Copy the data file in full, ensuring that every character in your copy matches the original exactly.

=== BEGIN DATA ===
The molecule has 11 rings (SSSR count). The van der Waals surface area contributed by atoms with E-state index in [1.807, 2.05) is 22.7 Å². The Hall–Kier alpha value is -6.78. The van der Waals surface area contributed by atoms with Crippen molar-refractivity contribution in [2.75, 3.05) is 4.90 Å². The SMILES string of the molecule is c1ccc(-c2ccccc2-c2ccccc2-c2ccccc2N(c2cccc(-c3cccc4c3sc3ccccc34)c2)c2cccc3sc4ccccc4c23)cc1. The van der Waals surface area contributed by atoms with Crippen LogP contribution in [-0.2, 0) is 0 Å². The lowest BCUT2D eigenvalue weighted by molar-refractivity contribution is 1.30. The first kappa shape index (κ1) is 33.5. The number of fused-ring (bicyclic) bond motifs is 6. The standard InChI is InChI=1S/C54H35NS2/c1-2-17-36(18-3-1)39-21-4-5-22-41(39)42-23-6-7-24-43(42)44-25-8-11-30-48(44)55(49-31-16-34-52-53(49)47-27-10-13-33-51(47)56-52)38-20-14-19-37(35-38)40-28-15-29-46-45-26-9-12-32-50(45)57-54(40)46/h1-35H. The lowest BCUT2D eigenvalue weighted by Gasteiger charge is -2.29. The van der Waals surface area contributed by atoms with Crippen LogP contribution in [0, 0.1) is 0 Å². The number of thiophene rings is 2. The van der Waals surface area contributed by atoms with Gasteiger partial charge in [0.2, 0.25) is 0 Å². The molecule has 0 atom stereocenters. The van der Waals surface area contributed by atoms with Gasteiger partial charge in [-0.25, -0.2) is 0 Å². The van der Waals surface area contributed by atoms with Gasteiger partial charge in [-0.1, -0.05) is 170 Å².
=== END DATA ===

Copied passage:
The molecule has 11 rings (SSSR count). The van der Waals surface area contributed by atoms with E-state index in [1.807, 2.05) is 22.7 Å². The Hall–Kier alpha value is -6.78. The van der Waals surface area contributed by atoms with Crippen molar-refractivity contribution in [2.75, 3.05) is 4.90 Å². The SMILES string of the molecule is c1ccc(-c2ccccc2-c2ccccc2-c2ccccc2N(c2cccc(-c3cccc4c3sc3ccccc34)c2)c2cccc3sc4ccccc4c23)cc1. The van der Waals surface area contributed by atoms with Crippen LogP contribution in [-0.2, 0) is 0 Å². The lowest BCUT2D eigenvalue weighted by molar-refractivity contribution is 1.30. The first kappa shape index (κ1) is 33.5. The number of fused-ring (bicyclic) bond motifs is 6. The standard InChI is InChI=1S/C54H35NS2/c1-2-17-36(18-3-1)39-21-4-5-22-41(39)42-23-6-7-24-43(42)44-25-8-11-30-48(44)55(49-31-16-34-52-53(49)47-27-10-13-33-51(47)56-52)38-20-14-19-37(35-38)40-28-15-29-46-45-26-9-12-32-50(45)57-54(40)46/h1-35H. The lowest BCUT2D eigenvalue weighted by Gasteiger charge is -2.29. The van der Waals surface area contributed by atoms with Crippen LogP contribution in [0, 0.1) is 0 Å². The number of thiophene rings is 2. The van der Waals surface area contributed by atoms with Gasteiger partial charge in [0.2, 0.25) is 0 Å². The molecule has 0 atom stereocenters. The van der Waals surface area contributed by atoms with Gasteiger partial charge in [-0.25, -0.2) is 0 Å². The van der Waals surface area contributed by atoms with Gasteiger partial charge in [-0.1, -0.05) is 170 Å².